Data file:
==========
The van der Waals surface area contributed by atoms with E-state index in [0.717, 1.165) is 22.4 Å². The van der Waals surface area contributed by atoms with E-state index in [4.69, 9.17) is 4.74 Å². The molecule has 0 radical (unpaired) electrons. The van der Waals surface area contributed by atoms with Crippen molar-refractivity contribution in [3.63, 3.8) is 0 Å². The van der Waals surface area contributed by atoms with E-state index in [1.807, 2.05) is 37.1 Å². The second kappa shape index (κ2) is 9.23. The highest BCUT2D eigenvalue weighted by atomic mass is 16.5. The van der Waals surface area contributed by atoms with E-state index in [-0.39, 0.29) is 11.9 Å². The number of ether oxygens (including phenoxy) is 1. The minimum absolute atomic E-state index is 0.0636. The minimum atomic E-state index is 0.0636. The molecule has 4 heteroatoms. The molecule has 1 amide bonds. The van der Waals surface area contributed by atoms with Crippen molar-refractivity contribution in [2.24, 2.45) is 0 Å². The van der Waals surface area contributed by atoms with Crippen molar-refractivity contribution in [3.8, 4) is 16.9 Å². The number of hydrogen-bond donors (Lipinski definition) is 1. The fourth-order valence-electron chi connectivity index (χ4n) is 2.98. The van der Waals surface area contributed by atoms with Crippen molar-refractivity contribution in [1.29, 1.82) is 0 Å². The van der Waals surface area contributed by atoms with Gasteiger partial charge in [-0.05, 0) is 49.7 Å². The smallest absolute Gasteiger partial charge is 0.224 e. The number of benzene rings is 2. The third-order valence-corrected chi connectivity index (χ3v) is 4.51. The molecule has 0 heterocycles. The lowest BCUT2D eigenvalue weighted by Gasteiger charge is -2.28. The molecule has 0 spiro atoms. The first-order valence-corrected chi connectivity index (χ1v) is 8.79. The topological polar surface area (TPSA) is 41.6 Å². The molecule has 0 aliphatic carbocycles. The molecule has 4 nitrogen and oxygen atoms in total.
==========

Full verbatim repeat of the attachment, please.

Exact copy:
The van der Waals surface area contributed by atoms with E-state index in [0.717, 1.165) is 22.4 Å². The van der Waals surface area contributed by atoms with E-state index in [4.69, 9.17) is 4.74 Å². The molecule has 0 radical (unpaired) electrons. The van der Waals surface area contributed by atoms with Crippen molar-refractivity contribution in [3.63, 3.8) is 0 Å². The van der Waals surface area contributed by atoms with E-state index in [1.807, 2.05) is 37.1 Å². The second kappa shape index (κ2) is 9.23. The highest BCUT2D eigenvalue weighted by atomic mass is 16.5. The van der Waals surface area contributed by atoms with E-state index in [-0.39, 0.29) is 11.9 Å². The number of ether oxygens (including phenoxy) is 1. The minimum absolute atomic E-state index is 0.0636. The minimum atomic E-state index is 0.0636. The molecule has 4 heteroatoms. The molecule has 1 amide bonds. The van der Waals surface area contributed by atoms with Crippen molar-refractivity contribution in [2.24, 2.45) is 0 Å². The van der Waals surface area contributed by atoms with Crippen molar-refractivity contribution in [3.8, 4) is 16.9 Å². The number of hydrogen-bond donors (Lipinski definition) is 1. The fourth-order valence-electron chi connectivity index (χ4n) is 2.98. The van der Waals surface area contributed by atoms with Crippen molar-refractivity contribution in [1.29, 1.82) is 0 Å². The van der Waals surface area contributed by atoms with Gasteiger partial charge in [-0.05, 0) is 49.7 Å². The smallest absolute Gasteiger partial charge is 0.224 e. The number of benzene rings is 2. The third-order valence-corrected chi connectivity index (χ3v) is 4.51. The molecule has 0 heterocycles. The lowest BCUT2D eigenvalue weighted by Gasteiger charge is -2.28. The molecule has 0 spiro atoms. The first-order valence-corrected chi connectivity index (χ1v) is 8.79. The topological polar surface area (TPSA) is 41.6 Å². The molecule has 0 aliphatic carbocycles. The molecule has 4 nitrogen and oxygen atoms in total.